U.S. officials are becoming increasingly worried about an armed escalation between Venezuela and Guyana, after Venezuelan President Nicolás Maduro asked the country’s state energy company to begin drafting extraction licenses in the oil-rich region of Essequibo. Some 95% of Venezuelan voters ostensibly cast ballots in favor of annexing the region in a weekend referendum, though the integrity of the poll has been questioned.
The U.S. military on Thursday announced it would begin air exercises in Guyana, and Brazil has mobilized troops near its border with both countries.
While experts still say that Maduro’s threats are more talk than action, the potential of an invasion is spooking the global community.
Venezuela is throwing Indigenous communities into the center of debate over Essequibo. Venezuelan leaders are sharing videos supposedly showing Indigenous people replacing the Guyanese flag with the Venezuelan one and communities rallying behind the army. But government critics like Domingo Fernández, a Venezuelan local near the border of Guyana, called the push “irresponsible,” accusing Maduro’s regime of not actually caring about the communities involved and “displacing them from their lands for #ArcoMinero operations,” referencing a controversial illegal mining campaign in the Amazon forest.
ExxonMobil — which is heavily invested in Guyana — is trying to calm investors. CEO Darren Woods on Wednesday said that he hoped “both nations will respect that process and respect the outcome of the arbitration,” while admitting that a resolution to the dispute was likely years away. His comments came as the stock for Hess, an Exxon partner in Guyana, fell to a five month low. The two energy giants are so heavily dependent on Guyana (some 10% of Exxon’s daily oil production) that “it’s become hard to distinguish where the oil company ends and the government begins,” Amy Westervelt wrote for the Intercept. Venezuela is framing that relationship as a key reason for annexation, with Maduro keen on removing U.S. influence in the region.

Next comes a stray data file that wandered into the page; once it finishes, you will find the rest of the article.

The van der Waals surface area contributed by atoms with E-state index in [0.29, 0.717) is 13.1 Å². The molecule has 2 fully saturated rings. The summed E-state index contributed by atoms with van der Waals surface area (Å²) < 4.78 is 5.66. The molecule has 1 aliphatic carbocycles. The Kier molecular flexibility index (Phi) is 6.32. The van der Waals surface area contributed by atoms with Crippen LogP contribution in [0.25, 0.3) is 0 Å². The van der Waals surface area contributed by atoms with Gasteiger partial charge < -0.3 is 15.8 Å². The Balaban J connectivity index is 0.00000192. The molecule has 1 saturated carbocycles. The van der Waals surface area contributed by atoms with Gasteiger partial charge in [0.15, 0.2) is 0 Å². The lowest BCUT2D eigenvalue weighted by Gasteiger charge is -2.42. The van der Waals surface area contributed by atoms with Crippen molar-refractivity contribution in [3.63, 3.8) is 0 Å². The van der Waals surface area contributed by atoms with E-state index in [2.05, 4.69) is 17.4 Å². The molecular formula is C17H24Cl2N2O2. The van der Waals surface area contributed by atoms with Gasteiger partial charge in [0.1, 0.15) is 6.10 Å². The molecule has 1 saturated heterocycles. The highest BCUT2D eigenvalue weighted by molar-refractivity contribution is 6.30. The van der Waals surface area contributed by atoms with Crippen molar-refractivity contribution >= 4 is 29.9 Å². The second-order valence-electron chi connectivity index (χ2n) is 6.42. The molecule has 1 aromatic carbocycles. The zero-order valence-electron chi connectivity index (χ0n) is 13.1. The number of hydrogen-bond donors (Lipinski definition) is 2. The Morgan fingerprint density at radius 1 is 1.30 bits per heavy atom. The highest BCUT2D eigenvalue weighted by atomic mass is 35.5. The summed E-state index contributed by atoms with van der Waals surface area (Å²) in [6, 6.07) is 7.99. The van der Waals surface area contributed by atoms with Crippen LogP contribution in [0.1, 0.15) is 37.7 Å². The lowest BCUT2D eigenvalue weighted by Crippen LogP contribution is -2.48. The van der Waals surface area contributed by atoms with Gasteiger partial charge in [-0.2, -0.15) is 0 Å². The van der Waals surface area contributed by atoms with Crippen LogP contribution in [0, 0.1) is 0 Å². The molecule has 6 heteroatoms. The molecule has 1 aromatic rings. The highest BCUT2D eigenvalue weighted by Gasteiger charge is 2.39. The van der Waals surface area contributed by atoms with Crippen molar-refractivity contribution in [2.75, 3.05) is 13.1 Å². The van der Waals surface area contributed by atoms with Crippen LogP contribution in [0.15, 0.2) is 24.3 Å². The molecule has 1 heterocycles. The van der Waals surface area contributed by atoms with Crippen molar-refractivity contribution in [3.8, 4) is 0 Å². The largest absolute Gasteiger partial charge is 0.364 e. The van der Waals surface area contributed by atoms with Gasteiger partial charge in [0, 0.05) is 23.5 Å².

“Guyana is its own worst enemy” as political factions clash with one another over the “existential threat” from Venezuela’s moves, political scientist Vishnu Bisram wrote for Kaieteur News, a Guyanese newspaper. “Everyone was united” shortly after Venezuela’s referendum, but politicians and their supporters have since been taking “swipes against each other” over how to resolve the conflict, with supporters of the government blasting opposition figures who have raised concerns about ExxonMobil’s influence in the government as its role in the dispute has been thrusted into the spotlight. “Every effort should be made towards bipartisanship,” Bisram wrote.